Bennett N, Ketchen D J, Schultz E B
Human Resource Management, (USA), Spring 98 (37/1)
Start page: 3 No of pages: 14
Analyses the environmental, strategic and organizational factors that affect the likelihood that an organization will integrate its human resource function in its decision making. Using a sample of 148 US organizations across a wide range of industry sectors, concludes that the strategic type of an organization and the belief among its senior managers that employees are a strategic resource predict that an organization will integrate the human resource function in its strategic decision making the nature of the labour market in which it operates and its rate of growth do not. Focuses on those organizations in which the human resource function and strategic decision making are integrated and discovers that integration is not a guarantee that the human resource function will be rated as being particularly effective, or that the organization’s performance will improve. Explores the explanations for this, suggesting that the link between the integration and organizational performance may be indirect, or not sufficient in itself to guarantee better organizational performance. Considers the implications for human resource managers.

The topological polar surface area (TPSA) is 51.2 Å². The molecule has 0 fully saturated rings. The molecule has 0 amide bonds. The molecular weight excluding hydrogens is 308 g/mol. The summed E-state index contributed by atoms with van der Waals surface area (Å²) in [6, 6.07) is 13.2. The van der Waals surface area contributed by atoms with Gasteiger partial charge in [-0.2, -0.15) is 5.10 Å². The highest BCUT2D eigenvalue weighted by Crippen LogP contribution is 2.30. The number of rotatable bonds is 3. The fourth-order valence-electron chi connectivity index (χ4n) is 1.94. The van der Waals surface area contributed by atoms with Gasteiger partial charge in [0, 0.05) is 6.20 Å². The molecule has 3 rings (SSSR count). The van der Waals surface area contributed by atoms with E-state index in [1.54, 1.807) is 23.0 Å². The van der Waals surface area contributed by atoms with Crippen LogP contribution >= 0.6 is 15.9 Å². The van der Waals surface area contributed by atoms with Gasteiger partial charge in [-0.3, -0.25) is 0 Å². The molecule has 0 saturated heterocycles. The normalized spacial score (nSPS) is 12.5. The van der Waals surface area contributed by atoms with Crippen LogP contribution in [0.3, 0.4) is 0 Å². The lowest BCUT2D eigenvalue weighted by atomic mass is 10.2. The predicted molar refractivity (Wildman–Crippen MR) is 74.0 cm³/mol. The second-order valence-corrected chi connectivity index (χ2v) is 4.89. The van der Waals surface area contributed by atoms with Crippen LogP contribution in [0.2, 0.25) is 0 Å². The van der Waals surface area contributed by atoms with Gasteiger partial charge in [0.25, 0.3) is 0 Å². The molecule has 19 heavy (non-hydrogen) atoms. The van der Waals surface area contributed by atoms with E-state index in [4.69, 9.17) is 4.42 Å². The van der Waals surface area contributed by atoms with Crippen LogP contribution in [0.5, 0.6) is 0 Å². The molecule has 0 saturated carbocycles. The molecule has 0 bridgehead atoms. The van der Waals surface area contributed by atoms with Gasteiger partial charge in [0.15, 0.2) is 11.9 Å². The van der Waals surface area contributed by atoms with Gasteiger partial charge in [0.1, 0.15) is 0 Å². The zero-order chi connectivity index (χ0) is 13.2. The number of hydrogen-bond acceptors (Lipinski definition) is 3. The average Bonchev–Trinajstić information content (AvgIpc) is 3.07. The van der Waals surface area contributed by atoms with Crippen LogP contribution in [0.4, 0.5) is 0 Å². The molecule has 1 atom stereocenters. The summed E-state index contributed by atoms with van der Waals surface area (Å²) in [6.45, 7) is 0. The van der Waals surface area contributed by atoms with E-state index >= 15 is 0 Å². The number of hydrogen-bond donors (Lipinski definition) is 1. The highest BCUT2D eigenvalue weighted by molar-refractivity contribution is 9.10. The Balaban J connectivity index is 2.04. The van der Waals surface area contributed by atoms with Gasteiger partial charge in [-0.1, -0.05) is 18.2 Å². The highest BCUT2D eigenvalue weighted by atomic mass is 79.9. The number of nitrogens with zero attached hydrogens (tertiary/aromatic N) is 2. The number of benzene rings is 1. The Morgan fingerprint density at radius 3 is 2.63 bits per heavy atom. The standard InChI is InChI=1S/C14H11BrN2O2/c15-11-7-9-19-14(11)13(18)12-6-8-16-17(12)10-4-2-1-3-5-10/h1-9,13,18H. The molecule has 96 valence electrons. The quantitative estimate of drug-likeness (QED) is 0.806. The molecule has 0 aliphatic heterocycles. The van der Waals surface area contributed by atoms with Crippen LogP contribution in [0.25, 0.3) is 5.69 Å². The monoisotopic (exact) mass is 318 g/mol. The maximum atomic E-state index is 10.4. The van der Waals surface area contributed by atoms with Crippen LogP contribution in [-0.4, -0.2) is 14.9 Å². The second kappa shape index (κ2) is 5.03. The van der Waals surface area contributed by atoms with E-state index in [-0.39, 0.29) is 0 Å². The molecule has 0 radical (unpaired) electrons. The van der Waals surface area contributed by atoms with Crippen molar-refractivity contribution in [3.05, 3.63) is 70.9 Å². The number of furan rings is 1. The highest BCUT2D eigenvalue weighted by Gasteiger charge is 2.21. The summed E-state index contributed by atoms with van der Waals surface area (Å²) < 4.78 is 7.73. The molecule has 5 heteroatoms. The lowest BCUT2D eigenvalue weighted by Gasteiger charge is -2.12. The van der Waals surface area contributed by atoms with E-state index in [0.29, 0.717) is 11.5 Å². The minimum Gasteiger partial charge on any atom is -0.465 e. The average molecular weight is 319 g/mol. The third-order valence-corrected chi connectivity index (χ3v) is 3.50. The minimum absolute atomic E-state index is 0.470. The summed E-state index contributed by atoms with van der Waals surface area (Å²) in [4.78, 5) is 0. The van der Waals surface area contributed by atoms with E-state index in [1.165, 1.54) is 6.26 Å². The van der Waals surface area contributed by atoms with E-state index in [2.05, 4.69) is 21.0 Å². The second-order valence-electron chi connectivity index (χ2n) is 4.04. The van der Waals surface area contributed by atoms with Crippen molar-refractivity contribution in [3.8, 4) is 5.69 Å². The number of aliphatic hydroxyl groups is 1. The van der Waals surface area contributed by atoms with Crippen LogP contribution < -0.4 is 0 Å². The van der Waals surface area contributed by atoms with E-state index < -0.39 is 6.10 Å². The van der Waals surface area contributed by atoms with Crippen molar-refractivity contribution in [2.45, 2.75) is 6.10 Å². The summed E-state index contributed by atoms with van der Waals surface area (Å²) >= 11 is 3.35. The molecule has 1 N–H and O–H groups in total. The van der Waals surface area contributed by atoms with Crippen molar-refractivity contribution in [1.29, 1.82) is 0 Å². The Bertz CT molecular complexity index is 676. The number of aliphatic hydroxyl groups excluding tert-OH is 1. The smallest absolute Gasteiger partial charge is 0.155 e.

Subject(s): BUSINESS STRATEGY, ORGANIZATIONAL PERFORMANCE, MANAGEMENT ATTITUDES, LABOUR MARKET, GROWTH, STRATEGIC HUMAN RESOURCE MANAGEMENT, EFFECTIVENESS, USA
Database: PTA: Personnel & Training Abstracts
Style: Theoretical with application in practice, Survey. Reference: 27AH647
Reproduced by permission of Anbar Management Intelligence